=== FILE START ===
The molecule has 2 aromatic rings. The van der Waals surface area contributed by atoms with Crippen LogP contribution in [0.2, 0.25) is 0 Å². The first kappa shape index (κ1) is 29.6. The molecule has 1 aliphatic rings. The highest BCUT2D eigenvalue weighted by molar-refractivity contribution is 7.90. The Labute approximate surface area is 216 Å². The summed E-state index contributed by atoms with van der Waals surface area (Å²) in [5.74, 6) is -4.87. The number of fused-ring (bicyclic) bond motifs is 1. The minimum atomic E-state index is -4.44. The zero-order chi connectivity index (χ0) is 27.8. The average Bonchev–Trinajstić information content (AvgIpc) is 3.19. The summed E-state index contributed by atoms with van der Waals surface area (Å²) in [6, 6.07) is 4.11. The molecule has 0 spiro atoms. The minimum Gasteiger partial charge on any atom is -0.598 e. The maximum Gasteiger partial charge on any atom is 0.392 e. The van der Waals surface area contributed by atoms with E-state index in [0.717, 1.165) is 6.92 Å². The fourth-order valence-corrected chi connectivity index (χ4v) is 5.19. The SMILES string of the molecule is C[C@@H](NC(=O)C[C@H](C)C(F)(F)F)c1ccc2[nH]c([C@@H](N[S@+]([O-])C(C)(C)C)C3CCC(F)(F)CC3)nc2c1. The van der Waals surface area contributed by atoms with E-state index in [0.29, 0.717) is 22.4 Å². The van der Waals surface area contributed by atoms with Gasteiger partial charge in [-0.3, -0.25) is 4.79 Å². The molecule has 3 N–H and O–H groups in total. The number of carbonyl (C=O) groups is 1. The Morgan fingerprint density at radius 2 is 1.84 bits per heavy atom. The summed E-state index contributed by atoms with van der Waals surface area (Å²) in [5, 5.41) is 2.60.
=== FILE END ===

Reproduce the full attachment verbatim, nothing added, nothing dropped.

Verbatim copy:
The molecule has 2 aromatic rings. The van der Waals surface area contributed by atoms with Crippen LogP contribution in [0.2, 0.25) is 0 Å². The first kappa shape index (κ1) is 29.6. The molecule has 1 aliphatic rings. The highest BCUT2D eigenvalue weighted by molar-refractivity contribution is 7.90. The Labute approximate surface area is 216 Å². The summed E-state index contributed by atoms with van der Waals surface area (Å²) in [5.74, 6) is -4.87. The number of fused-ring (bicyclic) bond motifs is 1. The minimum atomic E-state index is -4.44. The zero-order chi connectivity index (χ0) is 27.8. The average Bonchev–Trinajstić information content (AvgIpc) is 3.19. The summed E-state index contributed by atoms with van der Waals surface area (Å²) in [6, 6.07) is 4.11. The molecule has 0 spiro atoms. The minimum Gasteiger partial charge on any atom is -0.598 e. The maximum Gasteiger partial charge on any atom is 0.392 e. The van der Waals surface area contributed by atoms with E-state index in [0.717, 1.165) is 6.92 Å². The fourth-order valence-corrected chi connectivity index (χ4v) is 5.19. The SMILES string of the molecule is C[C@@H](NC(=O)C[C@H](C)C(F)(F)F)c1ccc2[nH]c([C@@H](N[S@+]([O-])C(C)(C)C)C3CCC(F)(F)CC3)nc2c1. The van der Waals surface area contributed by atoms with E-state index in [0.29, 0.717) is 22.4 Å². The van der Waals surface area contributed by atoms with Gasteiger partial charge in [-0.3, -0.25) is 4.79 Å². The molecule has 3 N–H and O–H groups in total. The number of carbonyl (C=O) groups is 1. The Morgan fingerprint density at radius 2 is 1.84 bits per heavy atom. The summed E-state index contributed by atoms with van der Waals surface area (Å²) in [5, 5.41) is 2.60.